with session border control and call system integration that
extends enterprise PBX functionality to mobile handsets, added
When implemented as a remote office voice switch, the VX
Series extends advanced calling features from centralized
call systems to remote locations, reducing the cost, complexity
and manageability of enterprise voice networks, the company
Why the launch? The enterprise market is fast becoming a
lucrative one for VoIP and other IP type services.
AT&T thinks rural with WildBlue
begin selling WildBlue Communications' broadband Internet
service later this month under the brand name "AT&T High
Speed Internet Access, powered by WildBlue," the companies
The agreement calls for WildBlue, a Denver-based provider
of broadband access to consumers and small offices in rural
areas and small cities, to provide AT&T with equipment
management, installation and distribution services for satellite
So why the deal? WildBlue offers AT&T lower overhead
access to the rural markets and smaller cities not served,
or underserved, by DSL, cable and other landline-based high-speed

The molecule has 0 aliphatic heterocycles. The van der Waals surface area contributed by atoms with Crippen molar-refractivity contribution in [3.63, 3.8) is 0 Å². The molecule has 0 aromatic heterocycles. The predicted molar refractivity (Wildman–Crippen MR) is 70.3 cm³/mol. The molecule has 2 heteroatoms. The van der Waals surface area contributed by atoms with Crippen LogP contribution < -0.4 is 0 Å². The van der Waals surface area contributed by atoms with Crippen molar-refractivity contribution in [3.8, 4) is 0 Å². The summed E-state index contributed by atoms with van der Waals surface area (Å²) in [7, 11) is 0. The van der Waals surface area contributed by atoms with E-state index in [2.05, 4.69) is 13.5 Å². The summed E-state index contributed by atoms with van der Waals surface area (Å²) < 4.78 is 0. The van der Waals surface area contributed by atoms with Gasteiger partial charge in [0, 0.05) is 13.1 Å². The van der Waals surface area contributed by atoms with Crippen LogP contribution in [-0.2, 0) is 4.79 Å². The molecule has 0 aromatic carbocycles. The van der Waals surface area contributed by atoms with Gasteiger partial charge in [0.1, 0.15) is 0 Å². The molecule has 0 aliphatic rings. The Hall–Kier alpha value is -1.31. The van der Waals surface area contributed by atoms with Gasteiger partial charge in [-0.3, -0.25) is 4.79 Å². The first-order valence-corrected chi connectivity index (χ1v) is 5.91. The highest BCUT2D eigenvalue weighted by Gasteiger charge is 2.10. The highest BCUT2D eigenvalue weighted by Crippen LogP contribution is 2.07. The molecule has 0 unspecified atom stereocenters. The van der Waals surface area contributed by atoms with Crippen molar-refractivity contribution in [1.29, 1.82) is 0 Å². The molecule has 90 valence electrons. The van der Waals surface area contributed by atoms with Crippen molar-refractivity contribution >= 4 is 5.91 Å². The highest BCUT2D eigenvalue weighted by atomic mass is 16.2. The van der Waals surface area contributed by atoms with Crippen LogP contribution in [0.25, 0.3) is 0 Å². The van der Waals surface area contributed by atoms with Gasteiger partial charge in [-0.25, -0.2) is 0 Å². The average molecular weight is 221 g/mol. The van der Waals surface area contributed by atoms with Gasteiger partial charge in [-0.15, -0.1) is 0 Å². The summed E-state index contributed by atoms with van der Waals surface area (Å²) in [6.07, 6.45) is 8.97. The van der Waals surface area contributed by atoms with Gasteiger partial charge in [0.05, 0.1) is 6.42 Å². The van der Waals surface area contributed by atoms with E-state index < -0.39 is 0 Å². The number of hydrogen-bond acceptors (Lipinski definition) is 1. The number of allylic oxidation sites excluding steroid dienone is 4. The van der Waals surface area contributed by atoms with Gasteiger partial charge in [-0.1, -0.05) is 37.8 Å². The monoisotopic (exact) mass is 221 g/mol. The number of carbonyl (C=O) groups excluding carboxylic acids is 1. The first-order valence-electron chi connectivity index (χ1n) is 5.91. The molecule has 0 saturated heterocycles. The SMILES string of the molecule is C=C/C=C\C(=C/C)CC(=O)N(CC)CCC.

AOL, Clearwire hook up on wireless
Corp. have announced a wireless broadband marketing
partnership. The resulting service will be branded as "AOL
High Speed-Powered by Clearwire."
Consumers will be able to access AOL service with high-speed
wireless broadband access starting at $25.95 a month and will
be initially available in Daytona Beach and Jacksonville,
Fla,. and Stockton and Modesto, Calif.
Why the relationship? Another move by AOL to move its members
Verizon picks up speed
fiber-fed FiOS Internet Service will upgrade its high-speed
Internet connections in New York, New Jersey and Connecticut
to speeds of up to 10 Mbps downstream and 2 Mbps upstream
and 20/5 Mbps for small businesses and consumers, respectively,
the company said.
FiOS also offers consumers faster speeds of 30 and 5 Mbps.
Current accelerates BPL deployment
Communications Group LLC will infuse $130 million
in new equity investments to accelerate its BPL-enabled "Smart
Grid" electric utility networks and alternative broadband
communications services, the company announced.
The investments come from a variety of strategic equity investors—including
General Electric and EarthLink—and will allow Current
to further its BPL technology in creating a multipurpose high-speed
data network by placing advanced digital equipment on electric
distribution networks, and enable an electric utility to monitor
and control, in real time, the components in the electric
distribution network, the company noted.
Current is deploying the first BPL-enabled Smart Grid with
TXU Electric Delivery in Texas. What's the deal here? Current
is using BPL technology, which allows consumers to manage
their own electricity usage while allowing the electric utility
to monitor and control a network. BPL is growing in popularity
as an alternative means of powering consumers' use of video,
voice and data services.